So Obama gets low grades on implementation.
Next, a CEO is the last line of the defense in many cases. They are the ones who make the decisions and can't pass the buck to anyone else.
When we look at the record of Barack Obama, there are 129 things that stand out, his "present" votes in the Illinois Senate.
Here is a man who is looking to make all of the big decisions in this country, and he couldn't even make up his mind on 129 pieces of legislation.
In the U.S. Senate, if you don't want to vote for a bill, you just don't show up to the Senate Chambers that day. In the current 110th Congress, Obama has missed 291 votes.
On decision making, Obama gets low grades once again.
On bending a few rules or two, we can debate whether Obama's sweetheart loan from Countrywide or his below-market land purchase from Rezko was illegal or unethical. But he didn't make those moves to get a bill passed or to enact a government program.
That brings us to the last trait in being a good CEO, being in charge of one's team.
Obama from his own admission can't even keep track of the papers on his desk. So how is he supposed to keep track of all of his campaign people, let alone an entire country?
While Obama's great stump speech has created the sizzle, the bulk of the credit should go to Obama's Chief Strategist David Axelrod, and Campaign Manager David Plouffe for the Obama campaign's great organization and discipline.
It is important to have quality people surround you. Ask any CEO and they'll will tell you that it is of utmost importance that you are surrounded by quality people.
However, the CEO must be in charge of his team and know what's going on in the intimate details of the operation.
In Obama's campaign, we see evidence of this through Obama campaign leaks and also statements that are allegedly made without Obama's knowledge or approval.
Case in point, when Sarah Palin was selected to be the vice presidential running mate for John McCain, the Obama campaign immediately released a statement downplaying Governor Palin's experience as a small town mayor.
After learning of the statement from the media, Obama and his running mate Joe Biden, put out a joint statement congratulating Governor Palin. Obama later shifted the blame for the original statement claiming that campaigns are so big that they can get anxious to put things out without his knowledge.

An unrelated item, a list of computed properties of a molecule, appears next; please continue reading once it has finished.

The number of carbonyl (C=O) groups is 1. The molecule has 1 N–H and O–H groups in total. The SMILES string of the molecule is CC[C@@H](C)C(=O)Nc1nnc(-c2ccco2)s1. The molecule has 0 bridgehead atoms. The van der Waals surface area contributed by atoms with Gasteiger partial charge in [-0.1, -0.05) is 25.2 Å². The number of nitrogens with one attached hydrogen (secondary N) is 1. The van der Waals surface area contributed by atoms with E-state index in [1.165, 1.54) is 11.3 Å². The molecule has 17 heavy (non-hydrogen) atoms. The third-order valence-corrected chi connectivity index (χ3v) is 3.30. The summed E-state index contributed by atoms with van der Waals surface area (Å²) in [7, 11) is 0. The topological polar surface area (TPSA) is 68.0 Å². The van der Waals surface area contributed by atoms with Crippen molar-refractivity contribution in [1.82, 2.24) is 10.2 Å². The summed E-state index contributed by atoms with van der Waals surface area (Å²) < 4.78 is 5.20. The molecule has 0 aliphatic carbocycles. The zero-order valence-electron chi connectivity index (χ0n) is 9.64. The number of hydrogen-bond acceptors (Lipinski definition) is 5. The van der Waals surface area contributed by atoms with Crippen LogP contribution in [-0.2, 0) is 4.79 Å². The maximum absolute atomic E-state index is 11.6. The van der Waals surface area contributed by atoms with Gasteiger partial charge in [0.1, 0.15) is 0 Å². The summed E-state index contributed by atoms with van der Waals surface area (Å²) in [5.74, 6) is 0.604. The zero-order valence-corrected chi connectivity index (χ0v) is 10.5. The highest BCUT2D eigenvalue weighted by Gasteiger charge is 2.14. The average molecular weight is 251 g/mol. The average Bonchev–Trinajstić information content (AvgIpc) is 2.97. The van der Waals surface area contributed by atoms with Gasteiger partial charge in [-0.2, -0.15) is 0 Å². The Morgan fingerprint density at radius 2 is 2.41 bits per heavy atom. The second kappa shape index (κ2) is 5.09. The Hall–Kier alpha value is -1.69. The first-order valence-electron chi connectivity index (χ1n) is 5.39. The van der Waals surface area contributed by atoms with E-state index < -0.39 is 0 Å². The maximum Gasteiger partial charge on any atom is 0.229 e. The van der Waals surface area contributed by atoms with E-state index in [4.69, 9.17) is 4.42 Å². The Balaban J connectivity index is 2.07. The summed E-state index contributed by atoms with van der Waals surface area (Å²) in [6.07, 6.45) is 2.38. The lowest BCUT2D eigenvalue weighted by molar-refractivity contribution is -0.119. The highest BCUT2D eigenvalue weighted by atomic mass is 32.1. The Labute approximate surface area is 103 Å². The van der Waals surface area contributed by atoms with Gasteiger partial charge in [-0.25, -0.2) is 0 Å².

This wasn't just a normal run of the mill campaign slip up. This was the day that the first woman nominee from the Republican Party was announced.
Do you mean to tell me that Obama didn't think it was important to review the statement before it went out? Or maybe he thought he could vote present on whether to release the statement.
It is little things like this that let us know that Obama is not truly at the helm of his campaign.
For this topic, he gets mixed grades. He knows how to put good people in place to run his team, but he clearly deflects responsibility when his team makes mistakes. A true CEO subscribes to the Harry Truman-way of thinking; "the buck stops here."
All things considered, Obama would not make a good CEO, at least not for any company that I would buy shares in.
That's why I feel that Obama has found his true calling in life, a professional campaigner.
Obama has always been running for office, whether it was the Illinois State Senate, the U.S. House of Representatives, the U.S. Senate, and now the White House.
The beauty of campaigning is that all you have to do is talk about what you are going to do. By permanently campaigning, you can keep up the charade.
However, if Obama gets to the White House, there is no other office to campaign for. He finally has to take action and perform.
That's the true test of a CEO, to take action and perform when there is no other option but to take action and perform. It is a test that Obama has managed to avoid, and a test that eventually he may have to take.